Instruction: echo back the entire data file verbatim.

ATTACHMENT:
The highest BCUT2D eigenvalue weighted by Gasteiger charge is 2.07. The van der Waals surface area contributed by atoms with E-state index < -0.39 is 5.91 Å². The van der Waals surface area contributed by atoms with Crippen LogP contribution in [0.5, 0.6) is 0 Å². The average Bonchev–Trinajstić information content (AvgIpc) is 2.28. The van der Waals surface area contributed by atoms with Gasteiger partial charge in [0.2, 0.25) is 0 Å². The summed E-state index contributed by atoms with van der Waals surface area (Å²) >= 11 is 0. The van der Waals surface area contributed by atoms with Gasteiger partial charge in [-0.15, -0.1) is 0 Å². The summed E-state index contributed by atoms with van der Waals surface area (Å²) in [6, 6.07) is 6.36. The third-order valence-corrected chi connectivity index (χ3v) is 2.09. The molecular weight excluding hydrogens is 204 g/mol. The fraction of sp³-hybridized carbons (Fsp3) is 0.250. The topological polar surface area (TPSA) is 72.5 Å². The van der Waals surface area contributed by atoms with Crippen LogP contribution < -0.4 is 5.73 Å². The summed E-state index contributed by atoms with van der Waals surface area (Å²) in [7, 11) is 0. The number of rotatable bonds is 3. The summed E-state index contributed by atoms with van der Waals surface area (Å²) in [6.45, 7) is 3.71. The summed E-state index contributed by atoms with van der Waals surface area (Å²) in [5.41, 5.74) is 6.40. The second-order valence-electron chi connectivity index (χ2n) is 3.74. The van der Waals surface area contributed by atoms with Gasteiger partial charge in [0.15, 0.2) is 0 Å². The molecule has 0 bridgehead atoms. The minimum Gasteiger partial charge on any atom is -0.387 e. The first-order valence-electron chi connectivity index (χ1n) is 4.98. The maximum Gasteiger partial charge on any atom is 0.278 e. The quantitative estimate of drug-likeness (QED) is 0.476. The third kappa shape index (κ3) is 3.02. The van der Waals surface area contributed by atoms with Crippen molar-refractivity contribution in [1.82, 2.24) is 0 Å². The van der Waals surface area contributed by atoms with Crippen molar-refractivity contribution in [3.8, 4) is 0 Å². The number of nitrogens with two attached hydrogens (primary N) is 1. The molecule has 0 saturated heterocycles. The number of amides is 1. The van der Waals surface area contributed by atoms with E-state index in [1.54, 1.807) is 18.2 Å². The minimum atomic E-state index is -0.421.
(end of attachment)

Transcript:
The highest BCUT2D eigenvalue weighted by Gasteiger charge is 2.07. The van der Waals surface area contributed by atoms with E-state index < -0.39 is 5.91 Å². The van der Waals surface area contributed by atoms with Crippen LogP contribution in [0.5, 0.6) is 0 Å². The average Bonchev–Trinajstić information content (AvgIpc) is 2.28. The van der Waals surface area contributed by atoms with Gasteiger partial charge in [0.2, 0.25) is 0 Å². The summed E-state index contributed by atoms with van der Waals surface area (Å²) >= 11 is 0. The van der Waals surface area contributed by atoms with Gasteiger partial charge in [-0.15, -0.1) is 0 Å². The summed E-state index contributed by atoms with van der Waals surface area (Å²) in [6, 6.07) is 6.36. The third-order valence-corrected chi connectivity index (χ3v) is 2.09. The molecular weight excluding hydrogens is 204 g/mol. The fraction of sp³-hybridized carbons (Fsp3) is 0.250. The topological polar surface area (TPSA) is 72.5 Å². The van der Waals surface area contributed by atoms with Crippen LogP contribution < -0.4 is 5.73 Å². The summed E-state index contributed by atoms with van der Waals surface area (Å²) in [7, 11) is 0. The number of rotatable bonds is 3. The summed E-state index contributed by atoms with van der Waals surface area (Å²) in [6.45, 7) is 3.71. The summed E-state index contributed by atoms with van der Waals surface area (Å²) in [5.41, 5.74) is 6.40. The second-order valence-electron chi connectivity index (χ2n) is 3.74. The van der Waals surface area contributed by atoms with Gasteiger partial charge in [0.15, 0.2) is 0 Å². The molecule has 0 bridgehead atoms. The minimum Gasteiger partial charge on any atom is -0.387 e. The first-order valence-electron chi connectivity index (χ1n) is 4.98. The maximum Gasteiger partial charge on any atom is 0.278 e. The quantitative estimate of drug-likeness (QED) is 0.476. The third kappa shape index (κ3) is 3.02. The van der Waals surface area contributed by atoms with Crippen molar-refractivity contribution in [1.82, 2.24) is 0 Å². The van der Waals surface area contributed by atoms with Crippen molar-refractivity contribution in [3.8, 4) is 0 Å². The number of nitrogens with two attached hydrogens (primary N) is 1. The molecule has 0 saturated heterocycles. The number of amides is 1. The van der Waals surface area contributed by atoms with E-state index in [1.54, 1.807) is 18.2 Å². The minimum atomic E-state index is -0.421.